• "She is gone out with Cousin Deborah to an apple bee." – Charlotte Mary Yonge, The Trial; or More Links of the Daisy Chain (1864)

The origin of the word bee in this sense is debated. Because it describes people working together in a social group, a common belief is that it derives from the insect of the same name and similar social behaviour. This derivation appears in, for example, the Oxford English Dictionary. Other dictionaries, however, regard this as a false etymology, and suggest that the word comes from dialectal been or bean (meaning 'help given by neighbours'), derived in turn from Middle English bene (meaning 'prayer', 'boon' and 'extra service by a tenant to his lord').

  • Sharing


Towards sustainable economies[edit | edit source]

Basic Income Ireland - Feasta, foundation for the economics of sustainability

Urban sustainability[edit | edit source]

Community Technical Aid, W

Arts, sport and culture[edit | edit source]

Creative Lives - Helping community-based creative groups thrive
Authors: Creative Lives, Jan 12, 2023
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Creative Lives is an arts organisation based in the United Kingdom and Ireland. The group was originally founded as Voluntary Arts in 1991 to promote creative cultural activity. In June 2021 the organisation was renamed "Creative Lives". It is supported by funders including the UK Arts Councils and the Irish Arts Council and charitable trusts.

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Creative Lives is an arts organisation based in the United Kingdom and Ireland. The group was originally founded as Voluntary Arts in 1991 to promote creative cultural activity. In June 2021 the organisation was renamed "Creative Lives". It is supported by funders including the UK Arts Councils and the Irish Arts Council and charitable trusts.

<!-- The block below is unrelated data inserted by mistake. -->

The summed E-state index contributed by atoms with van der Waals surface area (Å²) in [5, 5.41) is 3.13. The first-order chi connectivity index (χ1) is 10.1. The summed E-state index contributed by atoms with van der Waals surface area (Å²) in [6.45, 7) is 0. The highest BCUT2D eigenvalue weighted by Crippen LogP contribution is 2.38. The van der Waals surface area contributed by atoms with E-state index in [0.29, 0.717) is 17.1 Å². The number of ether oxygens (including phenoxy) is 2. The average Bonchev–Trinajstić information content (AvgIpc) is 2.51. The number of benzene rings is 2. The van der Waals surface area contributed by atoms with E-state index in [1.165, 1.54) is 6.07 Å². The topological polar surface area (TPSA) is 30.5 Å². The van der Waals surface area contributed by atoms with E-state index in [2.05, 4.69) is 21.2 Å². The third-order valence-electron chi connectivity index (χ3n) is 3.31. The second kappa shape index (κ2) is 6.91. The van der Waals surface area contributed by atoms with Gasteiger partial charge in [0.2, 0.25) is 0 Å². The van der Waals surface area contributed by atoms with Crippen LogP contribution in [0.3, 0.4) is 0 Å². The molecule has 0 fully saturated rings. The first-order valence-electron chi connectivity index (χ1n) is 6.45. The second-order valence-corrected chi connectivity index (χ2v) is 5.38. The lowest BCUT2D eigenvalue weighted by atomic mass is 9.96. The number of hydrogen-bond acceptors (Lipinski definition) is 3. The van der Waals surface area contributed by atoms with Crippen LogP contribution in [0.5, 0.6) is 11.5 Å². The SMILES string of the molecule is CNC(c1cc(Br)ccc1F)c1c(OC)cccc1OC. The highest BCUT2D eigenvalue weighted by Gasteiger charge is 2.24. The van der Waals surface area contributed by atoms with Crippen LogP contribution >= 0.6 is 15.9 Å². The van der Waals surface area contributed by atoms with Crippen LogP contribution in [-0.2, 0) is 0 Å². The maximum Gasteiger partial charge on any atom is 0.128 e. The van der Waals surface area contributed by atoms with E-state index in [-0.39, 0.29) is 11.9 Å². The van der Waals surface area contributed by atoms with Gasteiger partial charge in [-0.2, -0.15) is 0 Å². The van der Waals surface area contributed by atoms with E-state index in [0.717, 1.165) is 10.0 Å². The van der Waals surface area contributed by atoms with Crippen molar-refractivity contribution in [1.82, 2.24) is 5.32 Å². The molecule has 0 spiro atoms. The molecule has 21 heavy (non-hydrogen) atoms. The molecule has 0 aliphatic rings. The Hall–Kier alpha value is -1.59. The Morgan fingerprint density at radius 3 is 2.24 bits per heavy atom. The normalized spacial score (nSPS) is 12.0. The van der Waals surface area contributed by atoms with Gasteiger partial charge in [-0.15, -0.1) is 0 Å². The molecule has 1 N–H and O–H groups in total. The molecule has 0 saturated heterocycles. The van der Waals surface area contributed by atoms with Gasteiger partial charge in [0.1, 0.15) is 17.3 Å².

Creative Lives has offices in Cardiff and Edinburgh, as well as project workers in different locations across the UK and in Dublin. Through a devolved structure across the UK and Ireland, the organisation provides information and training, and works with policy makers, funders and politicians to improve the environment for everyday creativity.

Creative Lives is registered in Scotland as Voluntary Arts Network Company No. 139147 and Charity No. SC 020345.

Creative Lives promotes creative cultural activities that people undertake for self-improvement, social networking, mental well-being, leisure and fun - but not primarily for payment. The range of art forms includes 'traditional amateur arts and crafts (singing, dancing, drama, quilting, painting, writing etc), to digital arts and creative cookery and gardening - from knitting a jumper to playing the guitar, making a short film to arranging flowers...'. There have been a number of studies and reports exploring the value of participation in the non-professional arts including for the Department for Culture, Media and Sport in 2008 and the Arts and Humanities Research Council.

  • In March 2020, Creative Lives launched #CreativeNetwork - a series of online networking events for those involved in arts, culture and creative industries.
  • Creative Lives On Air is a partnership between Creative Lives and BBC Local Radio stations, promoting everyday creativity through local radio. The project began with BBC Radio Merseyside as a legacy project following the Liverpool's year as EU City of Culture in 2008.